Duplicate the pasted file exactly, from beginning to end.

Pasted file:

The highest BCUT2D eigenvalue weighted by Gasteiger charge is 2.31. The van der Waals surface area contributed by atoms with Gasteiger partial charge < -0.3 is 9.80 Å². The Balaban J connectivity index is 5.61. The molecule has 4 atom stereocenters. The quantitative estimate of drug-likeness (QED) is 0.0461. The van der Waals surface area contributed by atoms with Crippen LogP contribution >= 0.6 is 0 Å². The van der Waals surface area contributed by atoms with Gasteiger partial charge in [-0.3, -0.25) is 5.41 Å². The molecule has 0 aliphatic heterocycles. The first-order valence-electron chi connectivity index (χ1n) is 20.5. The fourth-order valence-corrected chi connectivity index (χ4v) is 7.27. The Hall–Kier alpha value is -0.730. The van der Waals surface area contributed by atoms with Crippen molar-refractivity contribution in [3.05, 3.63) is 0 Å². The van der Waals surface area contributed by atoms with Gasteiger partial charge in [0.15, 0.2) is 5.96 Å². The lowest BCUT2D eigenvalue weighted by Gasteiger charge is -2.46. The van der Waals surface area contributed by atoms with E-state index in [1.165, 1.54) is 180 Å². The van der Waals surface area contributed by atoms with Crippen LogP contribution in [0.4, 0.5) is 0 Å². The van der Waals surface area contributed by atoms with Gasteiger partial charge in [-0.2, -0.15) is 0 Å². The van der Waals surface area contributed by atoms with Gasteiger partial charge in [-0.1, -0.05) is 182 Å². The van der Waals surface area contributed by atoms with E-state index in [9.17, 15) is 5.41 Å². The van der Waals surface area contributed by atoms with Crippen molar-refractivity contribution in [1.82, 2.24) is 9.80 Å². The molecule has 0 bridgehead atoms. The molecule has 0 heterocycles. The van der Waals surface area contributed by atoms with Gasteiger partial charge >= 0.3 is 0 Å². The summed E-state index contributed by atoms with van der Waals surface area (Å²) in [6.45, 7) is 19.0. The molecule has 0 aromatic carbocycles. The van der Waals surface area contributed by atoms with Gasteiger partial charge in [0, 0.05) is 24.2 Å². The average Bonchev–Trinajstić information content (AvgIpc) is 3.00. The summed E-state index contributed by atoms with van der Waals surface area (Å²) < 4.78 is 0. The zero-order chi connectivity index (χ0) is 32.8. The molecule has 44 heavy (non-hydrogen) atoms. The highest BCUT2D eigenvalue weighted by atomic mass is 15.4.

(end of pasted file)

The highest BCUT2D eigenvalue weighted by Gasteiger charge is 2.31. The van der Waals surface area contributed by atoms with Gasteiger partial charge < -0.3 is 9.80 Å². The Balaban J connectivity index is 5.61. The molecule has 4 atom stereocenters. The quantitative estimate of drug-likeness (QED) is 0.0461. The van der Waals surface area contributed by atoms with Crippen LogP contribution >= 0.6 is 0 Å². The van der Waals surface area contributed by atoms with Gasteiger partial charge in [-0.3, -0.25) is 5.41 Å². The molecule has 0 aliphatic heterocycles. The first-order valence-electron chi connectivity index (χ1n) is 20.5. The fourth-order valence-corrected chi connectivity index (χ4v) is 7.27. The Hall–Kier alpha value is -0.730. The van der Waals surface area contributed by atoms with Crippen molar-refractivity contribution in [3.05, 3.63) is 0 Å². The van der Waals surface area contributed by atoms with Gasteiger partial charge in [0.15, 0.2) is 5.96 Å². The lowest BCUT2D eigenvalue weighted by Gasteiger charge is -2.46. The van der Waals surface area contributed by atoms with E-state index in [1.165, 1.54) is 180 Å². The van der Waals surface area contributed by atoms with Crippen LogP contribution in [0.4, 0.5) is 0 Å². The van der Waals surface area contributed by atoms with Gasteiger partial charge in [-0.2, -0.15) is 0 Å². The van der Waals surface area contributed by atoms with Gasteiger partial charge in [-0.1, -0.05) is 182 Å². The van der Waals surface area contributed by atoms with E-state index in [9.17, 15) is 5.41 Å². The van der Waals surface area contributed by atoms with Crippen molar-refractivity contribution in [1.82, 2.24) is 9.80 Å². The molecule has 0 bridgehead atoms. The molecule has 0 heterocycles. The van der Waals surface area contributed by atoms with Gasteiger partial charge >= 0.3 is 0 Å². The summed E-state index contributed by atoms with van der Waals surface area (Å²) in [6.45, 7) is 19.0. The molecule has 0 aromatic carbocycles. The van der Waals surface area contributed by atoms with Gasteiger partial charge in [0, 0.05) is 24.2 Å². The average Bonchev–Trinajstić information content (AvgIpc) is 3.00. The summed E-state index contributed by atoms with van der Waals surface area (Å²) < 4.78 is 0. The zero-order chi connectivity index (χ0) is 32.8. The molecule has 44 heavy (non-hydrogen) atoms. The highest BCUT2D eigenvalue weighted by atomic mass is 15.4.